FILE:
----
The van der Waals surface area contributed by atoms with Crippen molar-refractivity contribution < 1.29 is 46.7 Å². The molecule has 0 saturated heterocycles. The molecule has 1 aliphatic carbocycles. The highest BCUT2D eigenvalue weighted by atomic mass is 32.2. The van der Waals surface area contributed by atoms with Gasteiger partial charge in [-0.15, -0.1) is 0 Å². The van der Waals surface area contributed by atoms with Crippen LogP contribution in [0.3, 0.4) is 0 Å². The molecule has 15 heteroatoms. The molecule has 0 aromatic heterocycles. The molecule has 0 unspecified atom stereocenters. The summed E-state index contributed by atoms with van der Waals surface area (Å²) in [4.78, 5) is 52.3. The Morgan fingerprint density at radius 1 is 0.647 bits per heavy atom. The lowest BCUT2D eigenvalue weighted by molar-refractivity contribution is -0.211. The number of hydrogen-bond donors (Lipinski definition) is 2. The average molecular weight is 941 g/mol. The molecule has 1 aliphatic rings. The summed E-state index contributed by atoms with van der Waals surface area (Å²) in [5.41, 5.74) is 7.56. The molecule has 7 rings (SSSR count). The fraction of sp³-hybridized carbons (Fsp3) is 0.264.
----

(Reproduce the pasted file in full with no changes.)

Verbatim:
The van der Waals surface area contributed by atoms with Crippen molar-refractivity contribution < 1.29 is 46.7 Å². The molecule has 0 saturated heterocycles. The molecule has 1 aliphatic carbocycles. The highest BCUT2D eigenvalue weighted by atomic mass is 32.2. The van der Waals surface area contributed by atoms with Gasteiger partial charge in [-0.15, -0.1) is 0 Å². The van der Waals surface area contributed by atoms with Crippen LogP contribution in [0.3, 0.4) is 0 Å². The molecule has 15 heteroatoms. The molecule has 0 aromatic heterocycles. The molecule has 0 unspecified atom stereocenters. The summed E-state index contributed by atoms with van der Waals surface area (Å²) in [4.78, 5) is 52.3. The Morgan fingerprint density at radius 1 is 0.647 bits per heavy atom. The lowest BCUT2D eigenvalue weighted by molar-refractivity contribution is -0.211. The number of hydrogen-bond donors (Lipinski definition) is 2. The average molecular weight is 941 g/mol. The molecule has 1 aliphatic rings. The summed E-state index contributed by atoms with van der Waals surface area (Å²) in [5.41, 5.74) is 7.56. The molecule has 7 rings (SSSR count). The fraction of sp³-hybridized carbons (Fsp3) is 0.264.